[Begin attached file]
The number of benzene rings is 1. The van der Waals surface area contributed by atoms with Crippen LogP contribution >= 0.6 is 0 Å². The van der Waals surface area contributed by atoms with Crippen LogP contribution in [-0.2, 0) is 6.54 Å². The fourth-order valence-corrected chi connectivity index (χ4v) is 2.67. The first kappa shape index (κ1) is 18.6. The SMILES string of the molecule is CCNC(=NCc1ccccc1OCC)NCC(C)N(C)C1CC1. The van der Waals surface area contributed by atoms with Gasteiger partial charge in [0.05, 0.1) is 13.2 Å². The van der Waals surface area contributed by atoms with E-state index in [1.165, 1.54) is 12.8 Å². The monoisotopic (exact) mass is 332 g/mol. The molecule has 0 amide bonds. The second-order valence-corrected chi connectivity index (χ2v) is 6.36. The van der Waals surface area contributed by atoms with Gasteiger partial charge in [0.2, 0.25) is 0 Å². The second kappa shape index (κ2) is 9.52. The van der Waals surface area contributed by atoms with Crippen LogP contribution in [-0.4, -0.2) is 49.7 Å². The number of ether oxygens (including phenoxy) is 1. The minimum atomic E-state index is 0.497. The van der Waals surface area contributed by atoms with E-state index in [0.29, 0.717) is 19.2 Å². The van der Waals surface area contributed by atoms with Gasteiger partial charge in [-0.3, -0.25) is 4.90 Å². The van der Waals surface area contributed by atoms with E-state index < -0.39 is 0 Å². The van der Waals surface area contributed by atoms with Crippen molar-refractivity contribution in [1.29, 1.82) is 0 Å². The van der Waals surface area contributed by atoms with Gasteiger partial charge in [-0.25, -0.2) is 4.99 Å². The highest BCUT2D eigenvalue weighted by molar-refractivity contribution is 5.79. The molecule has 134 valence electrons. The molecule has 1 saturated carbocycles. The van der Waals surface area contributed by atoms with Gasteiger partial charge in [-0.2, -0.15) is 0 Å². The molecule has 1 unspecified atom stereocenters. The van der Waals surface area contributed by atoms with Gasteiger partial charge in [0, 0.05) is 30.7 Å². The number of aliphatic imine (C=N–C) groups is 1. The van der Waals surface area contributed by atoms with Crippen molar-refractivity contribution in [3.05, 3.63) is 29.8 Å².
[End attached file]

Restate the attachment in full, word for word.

The number of benzene rings is 1. The van der Waals surface area contributed by atoms with Crippen LogP contribution >= 0.6 is 0 Å². The van der Waals surface area contributed by atoms with Crippen LogP contribution in [-0.2, 0) is 6.54 Å². The fourth-order valence-corrected chi connectivity index (χ4v) is 2.67. The first kappa shape index (κ1) is 18.6. The SMILES string of the molecule is CCNC(=NCc1ccccc1OCC)NCC(C)N(C)C1CC1. The van der Waals surface area contributed by atoms with Gasteiger partial charge in [0.05, 0.1) is 13.2 Å². The van der Waals surface area contributed by atoms with E-state index in [1.165, 1.54) is 12.8 Å². The monoisotopic (exact) mass is 332 g/mol. The molecule has 0 amide bonds. The second-order valence-corrected chi connectivity index (χ2v) is 6.36. The van der Waals surface area contributed by atoms with Gasteiger partial charge in [0.2, 0.25) is 0 Å². The second kappa shape index (κ2) is 9.52. The van der Waals surface area contributed by atoms with Crippen LogP contribution in [-0.4, -0.2) is 49.7 Å². The number of ether oxygens (including phenoxy) is 1. The minimum atomic E-state index is 0.497. The van der Waals surface area contributed by atoms with E-state index in [0.29, 0.717) is 19.2 Å². The van der Waals surface area contributed by atoms with Gasteiger partial charge in [-0.3, -0.25) is 4.90 Å². The van der Waals surface area contributed by atoms with E-state index < -0.39 is 0 Å². The van der Waals surface area contributed by atoms with Crippen molar-refractivity contribution in [1.29, 1.82) is 0 Å². The van der Waals surface area contributed by atoms with Gasteiger partial charge in [-0.25, -0.2) is 4.99 Å². The highest BCUT2D eigenvalue weighted by molar-refractivity contribution is 5.79. The molecule has 134 valence electrons. The molecule has 1 saturated carbocycles. The van der Waals surface area contributed by atoms with Gasteiger partial charge in [-0.2, -0.15) is 0 Å². The molecule has 1 unspecified atom stereocenters. The van der Waals surface area contributed by atoms with Gasteiger partial charge in [0, 0.05) is 30.7 Å². The number of aliphatic imine (C=N–C) groups is 1. The van der Waals surface area contributed by atoms with Crippen molar-refractivity contribution in [3.05, 3.63) is 29.8 Å².